The Hate U Give | Book Review
Ever since it came out, The Hate U Give by Angie Thomas has been everywhere around bookish social media and real life, making the New York Times Best-Sellers list for several weeks. And there's a reason for it. This book is powerful.
I've been wanting to read it since it came out a few years ago, but I only managed to get it last month and started my read almost right away.
In case you don't know, The Hate U Give is about a teenager named Starr who witnesses one of her best friends getting killed by a cop and all the impact of this in the lives of the people around him and the black community as a whole, as well as follow the Black Lives Matter movement.
It is both an incredibly easy and an incredibly hard book to read. Thomas’ writing is flawless and you're fully into the story in no time, but the subject is so heartbreaking it's not something you enjoy reading about.
I read this book all in one afternoon and simply could not put it down. It left me so angry and so devastated because it is real. You know it is real from every headline that ever was about innocent people being murdered simply because they're black. The book also gives glimpses into the life of people in the outskirts of a town, the ghetto as Angie calls it. How black people don't get that many opportunities, the cultural differences that are so prevalent depending on your skin colour. And that makes you think about every other thing that black people think about but white people will never have to, like the fear and constant vigilant state they have to live in.
Thankfully, I don't know what that's like. Firstly, black people getting murdered by white policemen is a much bigger issue in the US than in Brazil (it does happen), however we still see racism in everyday things and situations. But also, I am white. I can't and will never know how it feels to be treated differently just because you were born with a certain skin colour. Which is why this book is so important and unfortunately, so relevant.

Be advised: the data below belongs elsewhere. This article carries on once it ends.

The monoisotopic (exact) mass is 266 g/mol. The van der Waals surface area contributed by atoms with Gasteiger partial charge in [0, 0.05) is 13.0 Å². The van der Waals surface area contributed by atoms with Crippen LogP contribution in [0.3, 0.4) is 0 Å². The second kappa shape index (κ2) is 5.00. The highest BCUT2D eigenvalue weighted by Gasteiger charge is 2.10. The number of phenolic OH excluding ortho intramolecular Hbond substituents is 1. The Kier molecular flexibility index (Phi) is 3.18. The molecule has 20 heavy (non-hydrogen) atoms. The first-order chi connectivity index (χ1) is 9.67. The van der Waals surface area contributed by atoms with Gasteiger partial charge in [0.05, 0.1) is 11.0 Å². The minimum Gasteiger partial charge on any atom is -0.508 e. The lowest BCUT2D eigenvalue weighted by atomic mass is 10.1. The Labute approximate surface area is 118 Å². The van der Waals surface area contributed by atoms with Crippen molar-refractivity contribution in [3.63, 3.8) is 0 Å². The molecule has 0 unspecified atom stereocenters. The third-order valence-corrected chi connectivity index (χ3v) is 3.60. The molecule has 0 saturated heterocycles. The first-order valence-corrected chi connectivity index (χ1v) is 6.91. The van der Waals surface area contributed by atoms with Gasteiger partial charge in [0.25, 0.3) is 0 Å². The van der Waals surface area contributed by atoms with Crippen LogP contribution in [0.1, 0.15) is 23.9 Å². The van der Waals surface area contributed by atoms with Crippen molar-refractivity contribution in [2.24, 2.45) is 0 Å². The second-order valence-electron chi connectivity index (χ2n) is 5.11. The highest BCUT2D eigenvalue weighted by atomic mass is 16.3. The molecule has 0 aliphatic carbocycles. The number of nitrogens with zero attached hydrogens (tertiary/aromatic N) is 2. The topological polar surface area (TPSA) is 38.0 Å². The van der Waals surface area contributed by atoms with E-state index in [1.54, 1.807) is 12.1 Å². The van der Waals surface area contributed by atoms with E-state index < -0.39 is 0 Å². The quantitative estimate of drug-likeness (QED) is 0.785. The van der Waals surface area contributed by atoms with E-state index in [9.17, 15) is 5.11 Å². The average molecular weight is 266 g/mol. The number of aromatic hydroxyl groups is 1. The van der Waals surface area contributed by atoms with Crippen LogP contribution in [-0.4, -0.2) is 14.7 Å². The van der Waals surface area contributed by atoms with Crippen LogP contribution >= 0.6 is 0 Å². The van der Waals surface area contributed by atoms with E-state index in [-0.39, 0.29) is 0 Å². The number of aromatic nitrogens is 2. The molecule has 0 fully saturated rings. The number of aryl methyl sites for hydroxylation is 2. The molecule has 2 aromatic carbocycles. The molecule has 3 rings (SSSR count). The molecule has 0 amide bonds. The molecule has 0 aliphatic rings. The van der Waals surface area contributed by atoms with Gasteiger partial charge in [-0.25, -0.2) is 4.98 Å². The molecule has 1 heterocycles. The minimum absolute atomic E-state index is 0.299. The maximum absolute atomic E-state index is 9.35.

As a white person, this book is important and relevant because it shines a light on problems some of us (most of us) overlook or don't give a second thought about. But people can't do that anymore. I honestly don't even know how some people do it, when we see it in the news every day. Someone suffering in one way or another just because they're black. Your skin shouldn't be reason for people to change sidewalks if you come walking towards them, your skin shouldn't mean you get less opportunities in life, your skin shouldn't mean you get treated differently in any way, shape or form.
This book brings to memory every person who was wrongfully murdered, everyone who was given a side eye and was treated badly. This book brings to memory every time you, as a white person, failed to see any injustice being made by the sheer reason of someone's skin tone.
So read this book. If you're white, read it because you need to get a glimpse (as much as possible) into how it is to live in fear. And if you're black, I hope this book gives you some comfort and some hope that one day, hopefully, we'll get to change that. Together. Because being white doesn't mean it's not your problem, it means you have to get the privilege you unfortunately have and try your hardest to make it nonexistent.